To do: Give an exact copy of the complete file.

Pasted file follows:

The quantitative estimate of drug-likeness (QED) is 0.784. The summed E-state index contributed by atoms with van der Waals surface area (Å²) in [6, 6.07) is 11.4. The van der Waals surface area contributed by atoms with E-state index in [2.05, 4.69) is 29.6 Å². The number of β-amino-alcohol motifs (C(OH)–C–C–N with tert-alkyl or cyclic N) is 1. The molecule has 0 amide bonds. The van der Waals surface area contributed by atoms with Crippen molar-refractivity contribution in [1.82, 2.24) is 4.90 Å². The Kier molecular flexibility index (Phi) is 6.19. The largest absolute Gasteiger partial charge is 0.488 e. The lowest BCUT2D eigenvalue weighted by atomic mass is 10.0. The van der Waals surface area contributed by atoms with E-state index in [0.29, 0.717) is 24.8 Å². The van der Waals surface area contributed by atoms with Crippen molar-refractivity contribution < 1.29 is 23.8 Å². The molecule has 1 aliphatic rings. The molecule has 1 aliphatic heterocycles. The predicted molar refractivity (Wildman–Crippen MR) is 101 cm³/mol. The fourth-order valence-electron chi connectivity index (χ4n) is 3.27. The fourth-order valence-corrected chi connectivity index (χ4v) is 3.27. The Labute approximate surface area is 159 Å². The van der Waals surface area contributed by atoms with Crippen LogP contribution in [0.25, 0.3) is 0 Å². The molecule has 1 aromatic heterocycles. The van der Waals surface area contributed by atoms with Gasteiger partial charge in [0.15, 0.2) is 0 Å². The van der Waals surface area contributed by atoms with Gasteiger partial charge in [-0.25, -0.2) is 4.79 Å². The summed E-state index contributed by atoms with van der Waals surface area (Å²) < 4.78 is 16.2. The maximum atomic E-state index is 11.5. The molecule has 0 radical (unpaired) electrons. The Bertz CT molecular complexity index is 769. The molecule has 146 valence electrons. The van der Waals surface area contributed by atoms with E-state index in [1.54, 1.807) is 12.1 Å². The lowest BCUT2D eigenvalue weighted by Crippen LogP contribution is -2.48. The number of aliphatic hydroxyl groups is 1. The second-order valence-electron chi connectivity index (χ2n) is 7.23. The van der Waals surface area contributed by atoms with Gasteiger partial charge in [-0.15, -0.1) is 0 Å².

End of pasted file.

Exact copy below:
The quantitative estimate of drug-likeness (QED) is 0.784. The summed E-state index contributed by atoms with van der Waals surface area (Å²) in [6, 6.07) is 11.4. The van der Waals surface area contributed by atoms with E-state index in [2.05, 4.69) is 29.6 Å². The number of β-amino-alcohol motifs (C(OH)–C–C–N with tert-alkyl or cyclic N) is 1. The molecule has 0 amide bonds. The van der Waals surface area contributed by atoms with Crippen molar-refractivity contribution in [1.82, 2.24) is 4.90 Å². The Kier molecular flexibility index (Phi) is 6.19. The largest absolute Gasteiger partial charge is 0.488 e. The lowest BCUT2D eigenvalue weighted by atomic mass is 10.0. The van der Waals surface area contributed by atoms with E-state index in [0.29, 0.717) is 24.8 Å². The van der Waals surface area contributed by atoms with Crippen molar-refractivity contribution < 1.29 is 23.8 Å². The molecule has 1 aliphatic rings. The molecule has 1 aliphatic heterocycles. The predicted molar refractivity (Wildman–Crippen MR) is 101 cm³/mol. The fourth-order valence-electron chi connectivity index (χ4n) is 3.27. The fourth-order valence-corrected chi connectivity index (χ4v) is 3.27. The Labute approximate surface area is 159 Å². The van der Waals surface area contributed by atoms with Crippen LogP contribution in [0.25, 0.3) is 0 Å². The molecule has 1 aromatic heterocycles. The van der Waals surface area contributed by atoms with Gasteiger partial charge in [0.15, 0.2) is 0 Å². The van der Waals surface area contributed by atoms with Gasteiger partial charge in [-0.25, -0.2) is 4.79 Å². The summed E-state index contributed by atoms with van der Waals surface area (Å²) < 4.78 is 16.2. The maximum atomic E-state index is 11.5. The molecule has 0 radical (unpaired) electrons. The Bertz CT molecular complexity index is 769. The molecule has 146 valence electrons. The van der Waals surface area contributed by atoms with E-state index in [1.54, 1.807) is 12.1 Å². The lowest BCUT2D eigenvalue weighted by Crippen LogP contribution is -2.48. The number of aliphatic hydroxyl groups is 1. The second-order valence-electron chi connectivity index (χ2n) is 7.23. The van der Waals surface area contributed by atoms with Gasteiger partial charge in [-0.15, -0.1) is 0 Å².